Five Questions to Ask When Evaluating Member Incentives for Your Plan

By HMS
Oct. 4, 2019

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In recent years, consumer-directed healthcare has gained significant traction in the United States. One way that health plans have embraced this trend is by offering incentives to members for healthy behaviors, such as preventive health screenings, medication adherence, chronic disease management and more.

Perhaps your organization wants to implement a new incentive program, or perhaps you want to replace your existing program with something more effective. Regardless of your situation, you should consider the following five factors when evaluating member incentive solutions:

  1. Is the incentive solution integrated into a comprehensive member engagement program? Offering members a gift card in exchange for changing their behaviors is a good first step. However, this alone may not be enough to overcome barriers to action. When the Center for Health Care Strategies surveyed Medicaid beneficiaries, it found that critical perceived barriers to action included issues such as specialist availability, transportation, and anxiety. Incentives tend to work best when they are one strategy in a broader engagement solution. For instance, a health plan may offer members with diabetes a financial incentive for completing important screening tests, as well as assistance from case managers who can help them find doctors and even public transportation resources. This type of integrated strategy is easiest to execute and most effective when the incentive solution is one part of a member engagement platform.
  2. Does the incentive solution have low barriers for participation? As noted above, any barrier—real or perceived—can prevent members from scheduling important health appointments. Many incentive solutions force members to jump through various hoops to get their rewards. First, members must navigate the “doctor silo,” which means finding a physician, scheduling an appointment and then remembering to go to the office on the right day and time. Second, they must deal with the “paperwork silo,” filling out forms for each visit. Finally, members have to go to the “incentive portal silo,” where they log in, attest for each visit and enter the relevant information. When faced with so many steps, many people feel that the cash reward or gift card is hardly worth the effort. The best incentive solutions lower the barriers to participation. Members should only have to commit to a behavior once and then the system should handle the rest—from analyzing claim information to confirm that action has been taken to automatically mailing the gift card to the member.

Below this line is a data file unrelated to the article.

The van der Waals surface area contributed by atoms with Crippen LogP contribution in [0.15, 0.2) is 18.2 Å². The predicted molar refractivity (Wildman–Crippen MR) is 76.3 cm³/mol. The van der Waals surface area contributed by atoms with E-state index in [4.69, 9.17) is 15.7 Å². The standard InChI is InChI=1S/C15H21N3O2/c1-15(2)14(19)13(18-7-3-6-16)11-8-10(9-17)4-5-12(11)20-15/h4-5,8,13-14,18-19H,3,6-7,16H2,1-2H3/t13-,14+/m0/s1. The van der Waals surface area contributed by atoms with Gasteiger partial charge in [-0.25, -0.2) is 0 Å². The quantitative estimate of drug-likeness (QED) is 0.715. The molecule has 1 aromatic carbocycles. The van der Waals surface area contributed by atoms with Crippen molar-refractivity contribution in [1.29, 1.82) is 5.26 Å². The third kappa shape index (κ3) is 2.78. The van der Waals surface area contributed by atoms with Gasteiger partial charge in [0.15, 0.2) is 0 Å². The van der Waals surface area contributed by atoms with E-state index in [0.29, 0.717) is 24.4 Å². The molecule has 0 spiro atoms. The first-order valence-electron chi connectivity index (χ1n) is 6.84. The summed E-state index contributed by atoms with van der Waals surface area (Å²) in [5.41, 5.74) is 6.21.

3. Has the incentive solution been designed based on principles of behavioral economics? Incentives can take a variety of forms, such as reduced insurance premiums, cash rewards or gift cards. Behavioral economics research has found that people respond more favorably to gift cards or cash rewards. Members also tend to prefer incentive systems that deliver their reward soon after they have completed the desired action. Small, frequent rewards have also been found to motivate behavior more effectively than larger, annual rewards.
  4. Can the incentive solution predict which members are most likely to struggle with behavior change? When the Center for Health Care Strategies analyzed incentives for healthy behavior among Medicaid beneficiaries, it found that many individuals needed extra support to stick with long-term behavior changes. This is a common problem for members of all types of health plans. It’s human nature to resist change. “First-generation” incentive solutions have tackled this challenge by repeatedly offering incentives to all members. These incentives can definitely help move the needle in terms of closing care gaps. However, what if your incentive solution could go one step further and predict which members are most likely to struggle the most with behavior change and then create messaging specific to their health needs? This action could provide people with just the extra nudge they need to take care of their health. When evaluating incentive systems, look for solutions that can analyze member claims data and then identify those who may need additional encouragement.
  5. Is it easy to identify the return on incentive investment? Quantifying the impact of incentives on the cost of care is a top priority for health plans. As a result, it’s essential to find an incentive solution that offers robust reporting on investment levels, member redemption rates and spending across different member segments. This kind of data helps plans modify their incentive strategies over time to generate the highest possible return on incentive investment.

HMS’ Eliza Solution for Incentives leverages member engagement to incentivize healthy behaviors. It enables health plans to supercharge existing engagement programs with incentives and lower the barriers to well-being for members.


To learn more about Eliza for Member Incentives, read our solution overview. 

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